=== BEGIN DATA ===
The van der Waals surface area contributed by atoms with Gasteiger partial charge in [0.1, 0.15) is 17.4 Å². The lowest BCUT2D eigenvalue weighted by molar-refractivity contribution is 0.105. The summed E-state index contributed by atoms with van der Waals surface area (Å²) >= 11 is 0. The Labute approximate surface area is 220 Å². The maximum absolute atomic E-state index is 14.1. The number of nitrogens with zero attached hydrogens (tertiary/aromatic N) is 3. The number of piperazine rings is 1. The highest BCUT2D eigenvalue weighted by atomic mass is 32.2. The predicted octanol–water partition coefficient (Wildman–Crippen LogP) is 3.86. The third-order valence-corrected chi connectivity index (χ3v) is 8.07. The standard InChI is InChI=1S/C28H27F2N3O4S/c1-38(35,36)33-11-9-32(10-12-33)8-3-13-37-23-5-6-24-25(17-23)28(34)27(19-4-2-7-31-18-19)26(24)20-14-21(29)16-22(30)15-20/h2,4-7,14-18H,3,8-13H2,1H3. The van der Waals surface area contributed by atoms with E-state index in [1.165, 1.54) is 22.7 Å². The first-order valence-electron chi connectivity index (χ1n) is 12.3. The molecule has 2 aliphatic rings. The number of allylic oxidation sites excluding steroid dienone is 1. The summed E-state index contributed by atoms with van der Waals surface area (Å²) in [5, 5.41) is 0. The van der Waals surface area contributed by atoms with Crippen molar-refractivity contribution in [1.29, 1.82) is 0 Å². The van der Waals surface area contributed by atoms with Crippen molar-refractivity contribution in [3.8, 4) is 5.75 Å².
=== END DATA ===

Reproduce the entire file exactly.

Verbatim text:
The van der Waals surface area contributed by atoms with Gasteiger partial charge in [0.1, 0.15) is 17.4 Å². The lowest BCUT2D eigenvalue weighted by molar-refractivity contribution is 0.105. The summed E-state index contributed by atoms with van der Waals surface area (Å²) >= 11 is 0. The Labute approximate surface area is 220 Å². The maximum absolute atomic E-state index is 14.1. The number of nitrogens with zero attached hydrogens (tertiary/aromatic N) is 3. The number of piperazine rings is 1. The highest BCUT2D eigenvalue weighted by atomic mass is 32.2. The predicted octanol–water partition coefficient (Wildman–Crippen LogP) is 3.86. The third-order valence-corrected chi connectivity index (χ3v) is 8.07. The standard InChI is InChI=1S/C28H27F2N3O4S/c1-38(35,36)33-11-9-32(10-12-33)8-3-13-37-23-5-6-24-25(17-23)28(34)27(19-4-2-7-31-18-19)26(24)20-14-21(29)16-22(30)15-20/h2,4-7,14-18H,3,8-13H2,1H3. The van der Waals surface area contributed by atoms with E-state index in [1.165, 1.54) is 22.7 Å². The first-order valence-electron chi connectivity index (χ1n) is 12.3. The molecule has 2 aliphatic rings. The number of allylic oxidation sites excluding steroid dienone is 1. The summed E-state index contributed by atoms with van der Waals surface area (Å²) in [5, 5.41) is 0. The van der Waals surface area contributed by atoms with Crippen molar-refractivity contribution in [1.29, 1.82) is 0 Å². The van der Waals surface area contributed by atoms with Crippen molar-refractivity contribution in [3.8, 4) is 5.75 Å².